I have been inspired (or at least intrigued)by a wonderful article In the New Scientist(8 nov.) entitled Private life of the Brain by Douglas Fox, which is an investigation of the findings by neuroscientists that the brain appears to be more active and burn more calories doing absolutely nothing (ie daydreaming, staring vacantly out of the window onto the window box or nature etc) as opposed to solving mathematical problems –or working on complex plots for novels perhaps. Some called it the neural dynamo of daydreaming (don’t you just love that – sounds like a 90’s hypno band) while others suggest it might be a mechanism to select memories and weave them up into personal narratives. Certainly the latter resonated for me. I’ve often been aware in my writing process that the period between drafts is often more important than the actual writing of the work. There’s a kind of fermentation that takes place when the work, now sounded out in actual hard copy, lingers on in the mind when you’ve stopped labouring each line, metaphor etc. And one finds oneself waking up at three am with a plot solution dangling tantalisingly in mid-air.
Dreaming has the same effect and I’ve been known to ask a question to myself before sleeping hoping the problem will effortlessly be turned over, sculpted and formed into a comprehensible solution by the magic of dreaming. Perhaps there is a great unchartered continent within our brains full of tiny scribes pulling out the various experiences of the day, some unexpressed desire that has been transferred on an innocent friend from the past, that strange cake you ate at four, the cat you nearly ran over a week ago – seemingly arbitrary meaningless encounters and events – all mixed up then refiled and rewritten into a magical text through which we re-live our lives with a different meaning – sometimes less frightening, sometimes far more colourful and passionate than our waking lives. And I wonder whether dreaming is also part of this massive (recorded and real) activity in the resting mind.
Interestingly they have also recorded same levels of activity in heavily anaesthetised monkeys, which makes me suspect that the divide between conscious and unconscious is a gross simplification. As a writer I have also become aware of the notion of the imagination as a muscle and that in individuals such as writers (particularly fiction writers who use their imagination a great deal) this muscle is often over exercised. Certainly when I don’t exercise this muscle, my imagination tends to spill over into my real life, which is probably why I’m happiest when writing; it keeps me sane.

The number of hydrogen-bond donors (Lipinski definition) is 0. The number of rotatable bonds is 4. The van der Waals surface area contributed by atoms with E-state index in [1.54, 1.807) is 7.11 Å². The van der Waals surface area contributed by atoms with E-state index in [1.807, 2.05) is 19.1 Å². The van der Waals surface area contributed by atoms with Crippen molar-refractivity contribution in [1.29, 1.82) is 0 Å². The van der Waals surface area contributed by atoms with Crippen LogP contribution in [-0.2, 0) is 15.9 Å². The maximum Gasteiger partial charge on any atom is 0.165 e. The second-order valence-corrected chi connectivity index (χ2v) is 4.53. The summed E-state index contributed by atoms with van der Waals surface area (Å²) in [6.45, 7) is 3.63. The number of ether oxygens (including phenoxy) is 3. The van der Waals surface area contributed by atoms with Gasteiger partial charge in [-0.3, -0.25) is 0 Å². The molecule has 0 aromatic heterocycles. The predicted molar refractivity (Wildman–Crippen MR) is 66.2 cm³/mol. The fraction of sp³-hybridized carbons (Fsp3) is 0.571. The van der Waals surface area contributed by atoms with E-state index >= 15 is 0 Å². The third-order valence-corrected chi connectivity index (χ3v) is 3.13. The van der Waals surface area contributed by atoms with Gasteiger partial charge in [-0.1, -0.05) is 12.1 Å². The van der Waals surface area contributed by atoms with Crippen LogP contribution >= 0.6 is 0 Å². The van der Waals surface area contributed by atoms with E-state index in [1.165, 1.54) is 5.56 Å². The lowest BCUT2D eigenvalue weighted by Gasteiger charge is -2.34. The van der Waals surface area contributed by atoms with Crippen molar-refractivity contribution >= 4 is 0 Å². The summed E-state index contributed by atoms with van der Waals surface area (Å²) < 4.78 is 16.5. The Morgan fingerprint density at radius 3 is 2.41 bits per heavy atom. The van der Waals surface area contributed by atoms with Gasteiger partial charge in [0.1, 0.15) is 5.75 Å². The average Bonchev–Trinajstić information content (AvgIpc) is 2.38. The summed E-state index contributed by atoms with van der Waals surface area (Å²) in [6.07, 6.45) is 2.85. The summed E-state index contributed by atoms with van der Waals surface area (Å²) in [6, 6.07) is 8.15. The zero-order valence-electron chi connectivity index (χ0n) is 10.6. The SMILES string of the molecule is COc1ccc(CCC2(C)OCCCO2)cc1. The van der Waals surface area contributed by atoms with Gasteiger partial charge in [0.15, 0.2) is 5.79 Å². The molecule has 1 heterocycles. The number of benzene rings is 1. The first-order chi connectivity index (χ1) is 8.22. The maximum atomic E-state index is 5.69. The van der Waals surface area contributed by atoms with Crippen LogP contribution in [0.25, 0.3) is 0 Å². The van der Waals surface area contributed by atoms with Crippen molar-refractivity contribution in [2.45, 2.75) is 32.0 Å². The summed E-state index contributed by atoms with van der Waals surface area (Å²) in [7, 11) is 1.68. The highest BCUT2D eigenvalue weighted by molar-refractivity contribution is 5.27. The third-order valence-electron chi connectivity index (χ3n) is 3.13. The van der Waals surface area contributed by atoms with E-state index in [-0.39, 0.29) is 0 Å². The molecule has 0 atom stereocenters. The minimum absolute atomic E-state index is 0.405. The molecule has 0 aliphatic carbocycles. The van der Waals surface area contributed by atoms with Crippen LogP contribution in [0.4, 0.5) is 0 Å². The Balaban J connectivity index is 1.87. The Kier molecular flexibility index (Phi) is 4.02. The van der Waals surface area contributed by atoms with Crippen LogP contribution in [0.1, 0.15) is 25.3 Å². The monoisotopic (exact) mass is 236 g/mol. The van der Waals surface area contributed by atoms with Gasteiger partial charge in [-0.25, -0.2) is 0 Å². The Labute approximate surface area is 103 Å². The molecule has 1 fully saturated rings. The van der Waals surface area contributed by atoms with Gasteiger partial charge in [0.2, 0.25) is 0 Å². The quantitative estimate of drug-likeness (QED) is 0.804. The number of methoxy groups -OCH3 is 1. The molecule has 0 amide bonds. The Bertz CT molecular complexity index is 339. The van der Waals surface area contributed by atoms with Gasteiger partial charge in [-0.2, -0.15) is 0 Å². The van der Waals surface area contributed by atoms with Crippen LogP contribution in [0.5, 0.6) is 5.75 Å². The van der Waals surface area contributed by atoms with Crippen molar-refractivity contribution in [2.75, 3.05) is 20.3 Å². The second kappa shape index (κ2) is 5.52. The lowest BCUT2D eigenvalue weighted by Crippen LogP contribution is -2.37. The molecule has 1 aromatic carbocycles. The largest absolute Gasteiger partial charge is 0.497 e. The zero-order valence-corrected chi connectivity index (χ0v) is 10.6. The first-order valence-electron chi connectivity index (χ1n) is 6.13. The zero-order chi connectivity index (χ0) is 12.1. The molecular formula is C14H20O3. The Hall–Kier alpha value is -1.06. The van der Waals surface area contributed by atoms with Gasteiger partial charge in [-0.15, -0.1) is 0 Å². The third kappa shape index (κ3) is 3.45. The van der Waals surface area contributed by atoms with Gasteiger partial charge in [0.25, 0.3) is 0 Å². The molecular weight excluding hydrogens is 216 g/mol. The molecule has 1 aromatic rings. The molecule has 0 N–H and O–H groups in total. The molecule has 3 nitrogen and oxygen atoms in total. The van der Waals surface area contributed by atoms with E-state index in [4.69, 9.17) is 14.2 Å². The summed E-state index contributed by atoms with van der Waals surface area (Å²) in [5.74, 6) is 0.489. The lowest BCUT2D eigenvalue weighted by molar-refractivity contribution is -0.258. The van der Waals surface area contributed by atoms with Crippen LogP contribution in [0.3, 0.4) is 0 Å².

I escaped grey London and went to Paris for two days. It was a public holiday (a celebration of the end of the First World war) and the Luxemburg gardens were full of Parisian families celebrating through simple things- sailing wooden toy yachts on the pond (some with tiny flags flapping in the breeze) three young people playing volley ball with no ball (couldn’t work out whether they were mime artists or serious athletes such was the concentration).
I’m waiting on the galleys of my new novel Sphinx which has been over two years solid work. A thriller set in Alexandria, Egypt in 1977, it is located in the European Diaspora that existed before Nasser and still had the remnants of the community in those years. French was the Linga franca and the astrolabe that my protagonist discovers is linked to Napoleon via Sonnini De Manoncour, an naturalist who travelled with the Emperor’s troops during the Egyptian campaign (there is a letter he has left at a Coptic monastery describing the mechanism – a fictional predecessor of the Antikythera mechanism – www.nature.com/nature/videoarchive/antikythera a cheeky literary device of my own) So, despite this time being one of the rare breaks between full-time writing – enforced by other people’s timetables (thank God, otherwise I’d be a workaholic) I still felt linked to the book but hopefully this time of reflection will get those tiny scribes frenetically seeding unconscious landscape of my imagination before I’m back at the desk next week.